Positions on Jerusalem

Positions on Jerusalem

Israel has "de facto" control over all of Jerusalem. However, there are many differing legal and diplomatic positions on Jerusalem."Brian Whitaker. " [http://www.guardian.co.uk/Archive/Article/0,4273,4053917,00.html Rivals for holy city may have to turn to God] ." "Guardian Unlimited". August 22, 2000; "Marilyn Henry. " [http://www.jewishsf.com/content/2-0-/module/displaystory/story_id/12173/edition_id/234/format/html/displaystory.html Disney response on Jerusalem exhibit calms Arabs] ." "Jerusalem Post Service" October 1, 1999; Deborah Sontag. "Two Dreams of Jerusalem Converge in a Blur" "New York Times". May 21, 2000.]
* Others claim part or all of Jerusalem as Al Quds, and more specifically the East Jerusalem neighbourhood of Jabel Mukaber,cite web|url=http://www.observer.com/2008/luxury-condos-american-jews-arab-east-jerusalem|title=Luxury Condos for American Jews (in Arab East Jerusalem) - observer.com|last=Mitnick|first=Joshua|date= 2003-01-03|publisher=The New York Observer|accessdate=2008-09-07] as the capital of a future Palestinian state.
* ManyFact|date=September 2008 United Nations General Assembly members including most Arab states, support the Palestinian claim.
* Most Jews claim all of Jerusalem as the eternal capital of Israel, as it is the site of the Holy Temple.
*"De jure," the majority of UN member states and most international organisations do not accept Jerusalem as Israel's capital,Fact|date=September 2008 nor Israel's annexation of East Jerusalem. Embassies are generally located in Tel Aviv, which served as the temporary capital of Israel during the Arab blockade of Jerusalem in 1948.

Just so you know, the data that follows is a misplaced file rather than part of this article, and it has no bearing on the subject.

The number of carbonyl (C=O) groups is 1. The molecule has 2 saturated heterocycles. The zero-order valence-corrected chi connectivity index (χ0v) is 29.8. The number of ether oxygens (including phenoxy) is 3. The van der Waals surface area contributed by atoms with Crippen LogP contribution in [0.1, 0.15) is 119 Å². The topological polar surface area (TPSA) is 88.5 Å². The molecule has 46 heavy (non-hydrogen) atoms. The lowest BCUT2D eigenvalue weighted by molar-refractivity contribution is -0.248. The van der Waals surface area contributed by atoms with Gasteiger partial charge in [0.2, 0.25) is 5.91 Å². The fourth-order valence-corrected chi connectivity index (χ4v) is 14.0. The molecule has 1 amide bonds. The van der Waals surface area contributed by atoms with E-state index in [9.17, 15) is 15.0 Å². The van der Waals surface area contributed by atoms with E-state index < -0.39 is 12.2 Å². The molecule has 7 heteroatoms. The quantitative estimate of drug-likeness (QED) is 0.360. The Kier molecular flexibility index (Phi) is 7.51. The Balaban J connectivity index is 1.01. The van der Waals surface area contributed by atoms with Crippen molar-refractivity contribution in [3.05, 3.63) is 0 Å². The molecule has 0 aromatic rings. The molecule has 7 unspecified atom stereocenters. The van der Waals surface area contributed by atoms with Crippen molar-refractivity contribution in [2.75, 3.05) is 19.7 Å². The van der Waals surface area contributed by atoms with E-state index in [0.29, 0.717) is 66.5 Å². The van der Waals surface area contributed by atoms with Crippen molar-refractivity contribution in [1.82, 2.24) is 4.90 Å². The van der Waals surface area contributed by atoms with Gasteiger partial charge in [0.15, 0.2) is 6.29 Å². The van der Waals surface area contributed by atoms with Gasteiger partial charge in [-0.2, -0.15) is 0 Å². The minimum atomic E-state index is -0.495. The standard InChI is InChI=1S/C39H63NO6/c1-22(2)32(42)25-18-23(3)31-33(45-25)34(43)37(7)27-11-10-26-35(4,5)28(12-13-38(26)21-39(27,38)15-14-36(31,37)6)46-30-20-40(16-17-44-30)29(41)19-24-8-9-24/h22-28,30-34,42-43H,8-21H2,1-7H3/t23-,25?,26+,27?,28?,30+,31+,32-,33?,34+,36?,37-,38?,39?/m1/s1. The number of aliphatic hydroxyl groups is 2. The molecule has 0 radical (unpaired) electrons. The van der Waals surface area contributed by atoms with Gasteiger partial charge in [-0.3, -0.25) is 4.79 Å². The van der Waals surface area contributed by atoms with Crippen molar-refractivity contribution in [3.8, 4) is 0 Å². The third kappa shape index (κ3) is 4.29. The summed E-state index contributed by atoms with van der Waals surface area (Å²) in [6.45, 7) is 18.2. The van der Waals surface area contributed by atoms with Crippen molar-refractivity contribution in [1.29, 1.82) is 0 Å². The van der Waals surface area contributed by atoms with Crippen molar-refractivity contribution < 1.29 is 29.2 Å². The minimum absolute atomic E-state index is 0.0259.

*Within Israeli jurisprudence, Jerusalem is the "de jure" capital of the State of Israel. [In 1980, the Israeli Knesset passed a Basic Law to establish the status of Jerusalem as the capital of Israel.]

Israeli position

According to the Israeli Ministry of Foreign Affairs, "Since 1004 B.C.E. when King David established Jerusalem as the capital of the Jewish nation, there has remained a constant and enduring Jewish presence in the city, as well as a vigorous spiritual attachment to the city." [ [http://www.mfa.gov.il/MFA/MFAArchive/1990_1999/1999/3/The%20Status%20of%20Jerusalem The Status of Jerusalem] , Israel Ministry of Foreign Affairs, published March 14, 1999.] Israel regards unified Jerusalem as the eternal, undivided capital of the State of Israel and of the Jewish people. This consistent position has been the declared view of all Israeli governments, left-wing and right-wing.

Israel also maintains that only Israel has proven to be committed to freedom of worship for all. Israel notes that during the 19 year Jordanian occupation, all Jewish sites in the city were destroyed, desecrated, or isolated:

* The entire Jewish Quarter of the Old City and its 68 synagogues, including the Hurva Synagogue, was deliberately blown up by Jordanian forces.Fact|date=August 2008
* Jewish cemeteries were desecrated, including the cemetery on the Mount of Olives, and their tombstones removed for use as construction material.Fact|date=August 2008
* The Hebrew University campus on Mount Scopus was isolated and closedFact|date=August 2008, although under Israeli control.

Israel also notes that these acts were committed in full view of United Nations observers who never intervened, nor were any agreements promising access to holy sites ever enforced. Israelis cite the recent destruction of Joseph's Tomb in Nablus and Shalom Al Israel synagogue in Jericho by Palestinians as examples of what will happen if the city comes under non-Israeli rule.